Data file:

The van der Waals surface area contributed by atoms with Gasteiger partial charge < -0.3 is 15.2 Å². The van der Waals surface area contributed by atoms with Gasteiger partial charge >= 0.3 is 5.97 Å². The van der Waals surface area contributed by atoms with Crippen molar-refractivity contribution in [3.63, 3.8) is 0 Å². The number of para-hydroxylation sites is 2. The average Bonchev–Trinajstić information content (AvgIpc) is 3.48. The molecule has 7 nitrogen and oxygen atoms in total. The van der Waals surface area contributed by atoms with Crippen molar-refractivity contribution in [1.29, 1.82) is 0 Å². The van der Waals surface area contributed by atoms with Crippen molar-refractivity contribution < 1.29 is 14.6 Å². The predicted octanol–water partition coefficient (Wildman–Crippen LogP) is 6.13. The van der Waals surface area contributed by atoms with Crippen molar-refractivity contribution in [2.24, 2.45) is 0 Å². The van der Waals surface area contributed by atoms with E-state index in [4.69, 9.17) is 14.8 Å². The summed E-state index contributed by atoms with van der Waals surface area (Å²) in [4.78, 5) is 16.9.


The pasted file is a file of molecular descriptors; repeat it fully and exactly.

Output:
The van der Waals surface area contributed by atoms with Gasteiger partial charge < -0.3 is 15.2 Å². The van der Waals surface area contributed by atoms with Gasteiger partial charge >= 0.3 is 5.97 Å². The van der Waals surface area contributed by atoms with Crippen molar-refractivity contribution in [3.63, 3.8) is 0 Å². The number of para-hydroxylation sites is 2. The average Bonchev–Trinajstić information content (AvgIpc) is 3.48. The molecule has 7 nitrogen and oxygen atoms in total. The van der Waals surface area contributed by atoms with Crippen molar-refractivity contribution in [1.29, 1.82) is 0 Å². The van der Waals surface area contributed by atoms with Crippen molar-refractivity contribution < 1.29 is 14.6 Å². The predicted octanol–water partition coefficient (Wildman–Crippen LogP) is 6.13. The van der Waals surface area contributed by atoms with Crippen molar-refractivity contribution in [2.24, 2.45) is 0 Å². The van der Waals surface area contributed by atoms with E-state index in [4.69, 9.17) is 14.8 Å². The summed E-state index contributed by atoms with van der Waals surface area (Å²) in [4.78, 5) is 16.9.